The action/horror/thriller "Toxic" is quite bold in the manner it begs the audience to not give a damn about any of it. Convoluted to a point of dizziness and made with frightful attention to pandemonium, the picture brings new meaning to the word "mess." Even as a lunkheaded DTV release with little on its mind except encouraging sour exploitation and the rusty instincts of appalling actors, "Toxic" plumbs new depths of awful.
It's a question of personal opinion to suggest there's a plot to "Toxic." Director Alan Pao (the man behind future AFI nominees "Loaded" and "Chasing Ghosts") throws so much visual manure at the screen, it's impossible to pay attention to the threadbare story. If I had to deduce what's up, I would say there's a truckload of criminals, idiots, and the confused out to find a lost girl (Charity Shea) who might possess supernatural powers of some sort. Aw hell, I have no idea what "Toxic" was about since I was marveling over the speed of stupidity the film travels at, not wrapped up tight in narrative invention. The bottom line: bad people vs. good people...who might also be bad people. I feel nauseous.
What defines "Toxic" besides complete no-budget buffoonery are the editorial and cinematographic choices made by Pao to help him survive the production. It's nearly impossible to describe the viciously frantic cutting, the saturated post-production smear, and deployment of everything short of star wipes to pump up the energy of this garbage. Pao pulls every cable access production technique out of his back pocket to lend "Toxic" an edge it can't develop naturally, and it's embarrassing to watch. It's not enough to simply make a lousy movie with "Walker, Texas Ranger" production values; Pao feels compelled to remind the viewer of his inferiority with every flash cut and out-of-focus shot.
The screenplay is equally as pathetic, hurling gangsta machismo, strip-club philosophizing (dispensed in a nudie bar that encourages the dancers to remain fully clothed), unbridled misogyny, and a dash of outright homophobia into a potent stew of moronic plotting that hopes to frighten viewers and razzle-dazzle them with violence. While the gunplay is plentiful (think Guy Ritchie with a head injury), the scares are strange, weaving a "Ring" vibe of psychological torment throughout the tough guy posedown malarkey. The logic behind it all is saved for the twist ending, yet "Toxic" never invites the kind of curiosity that would warrant a second viewing to see if it all pieces together properly. One lap around the Pao track is more than enough to compute that the director is incapable of even the most elementary cinematic moves, depending on chaos to numb the viewer into submission.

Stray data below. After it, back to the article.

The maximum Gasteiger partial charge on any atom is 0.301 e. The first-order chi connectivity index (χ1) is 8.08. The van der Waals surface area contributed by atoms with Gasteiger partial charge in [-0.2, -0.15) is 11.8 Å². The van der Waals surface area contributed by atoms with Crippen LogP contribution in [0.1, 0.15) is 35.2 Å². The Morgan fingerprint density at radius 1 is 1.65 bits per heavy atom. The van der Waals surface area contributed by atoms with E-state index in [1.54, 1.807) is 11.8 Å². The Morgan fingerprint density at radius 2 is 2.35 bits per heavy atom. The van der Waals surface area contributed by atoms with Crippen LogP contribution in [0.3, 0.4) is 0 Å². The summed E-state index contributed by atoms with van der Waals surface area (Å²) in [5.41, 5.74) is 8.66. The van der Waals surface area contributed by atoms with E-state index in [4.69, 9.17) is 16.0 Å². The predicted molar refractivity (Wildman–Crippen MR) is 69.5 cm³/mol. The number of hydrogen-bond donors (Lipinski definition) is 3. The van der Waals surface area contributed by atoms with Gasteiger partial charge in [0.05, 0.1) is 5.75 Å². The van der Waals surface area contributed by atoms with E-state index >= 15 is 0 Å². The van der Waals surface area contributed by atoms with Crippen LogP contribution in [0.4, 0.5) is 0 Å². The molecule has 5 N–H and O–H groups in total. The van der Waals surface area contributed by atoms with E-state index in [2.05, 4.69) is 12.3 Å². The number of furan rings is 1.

Presented in anamorphic widescreen (1.85:1 aspect ratio), "Toxic" is quite ugly to watch on DVD. The saturated color scheme is displayed with high-contrast smear, turning the screen into a map of colorful blobs over true detail-oriented transfer precision. Black levels are also a mess, with ill-defined edges.
The 5.1 Dolby Digital mix is a route offering, with adequate embellishment of gunplay and strip-club atmospherics. Dialogue is occasionally hard to comprehend, but I blame the marble-mouthed cast over any possible technical problems.
English for the Hearing Impaired and Spanish subtitles are included.
None. Thank heavens.
Need more proof that "Toxic" is...well, toxic? Check out this cast list: Tom Sizemore (who can't remember his lines), Bai Ling, Lochlyn Munroe, James Duvall, Master P (daringly cast as a pimp), Costas Mandylor, Dominique Swain, Danny Trejo (who should really learn how to turn down roles), Susan Ward, Steven Bauer, Cerina Vincent, Brande Roderick, C. Thomas Howell, and, as the icing on this ridiculous cake, Ron Jeremy. If you see this title at the video store, immediately run the opposite way. Find it recommended on Netflix, throw your computer out the nearest window. Pass by it on cable, burn your house to the ground. It's the only way to be sure no "Toxic" stink gets on ya.